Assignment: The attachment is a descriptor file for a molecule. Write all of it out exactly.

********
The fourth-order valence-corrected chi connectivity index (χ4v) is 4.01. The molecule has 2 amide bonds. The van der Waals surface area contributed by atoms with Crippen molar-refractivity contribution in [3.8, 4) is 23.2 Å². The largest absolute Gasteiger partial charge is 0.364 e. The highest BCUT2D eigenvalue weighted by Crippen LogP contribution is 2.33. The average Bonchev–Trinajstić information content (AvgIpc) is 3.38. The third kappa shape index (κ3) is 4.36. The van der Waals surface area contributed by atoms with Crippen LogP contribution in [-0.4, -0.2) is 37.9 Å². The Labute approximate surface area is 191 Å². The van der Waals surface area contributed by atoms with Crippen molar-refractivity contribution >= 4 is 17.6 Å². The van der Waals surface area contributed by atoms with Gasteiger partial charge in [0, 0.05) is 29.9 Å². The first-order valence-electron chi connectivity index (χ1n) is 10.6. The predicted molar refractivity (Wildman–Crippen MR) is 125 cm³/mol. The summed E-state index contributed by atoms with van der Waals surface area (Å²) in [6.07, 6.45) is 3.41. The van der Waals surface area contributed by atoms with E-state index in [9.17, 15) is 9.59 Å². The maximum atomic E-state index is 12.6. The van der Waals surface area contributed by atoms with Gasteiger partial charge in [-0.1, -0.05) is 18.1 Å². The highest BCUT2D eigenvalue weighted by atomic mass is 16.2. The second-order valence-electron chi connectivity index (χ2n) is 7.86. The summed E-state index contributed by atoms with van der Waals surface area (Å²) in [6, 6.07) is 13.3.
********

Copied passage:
The fourth-order valence-corrected chi connectivity index (χ4v) is 4.01. The molecule has 2 amide bonds. The van der Waals surface area contributed by atoms with Crippen molar-refractivity contribution in [3.8, 4) is 23.2 Å². The largest absolute Gasteiger partial charge is 0.364 e. The highest BCUT2D eigenvalue weighted by Crippen LogP contribution is 2.33. The average Bonchev–Trinajstić information content (AvgIpc) is 3.38. The third kappa shape index (κ3) is 4.36. The van der Waals surface area contributed by atoms with Crippen LogP contribution in [-0.4, -0.2) is 37.9 Å². The Labute approximate surface area is 191 Å². The van der Waals surface area contributed by atoms with Crippen molar-refractivity contribution >= 4 is 17.6 Å². The van der Waals surface area contributed by atoms with Gasteiger partial charge in [0, 0.05) is 29.9 Å². The first-order valence-electron chi connectivity index (χ1n) is 10.6. The predicted molar refractivity (Wildman–Crippen MR) is 125 cm³/mol. The summed E-state index contributed by atoms with van der Waals surface area (Å²) in [6.07, 6.45) is 3.41. The van der Waals surface area contributed by atoms with E-state index in [9.17, 15) is 9.59 Å². The maximum atomic E-state index is 12.6. The van der Waals surface area contributed by atoms with Gasteiger partial charge in [-0.1, -0.05) is 18.1 Å². The highest BCUT2D eigenvalue weighted by atomic mass is 16.2. The second-order valence-electron chi connectivity index (χ2n) is 7.86. The summed E-state index contributed by atoms with van der Waals surface area (Å²) in [6, 6.07) is 13.3.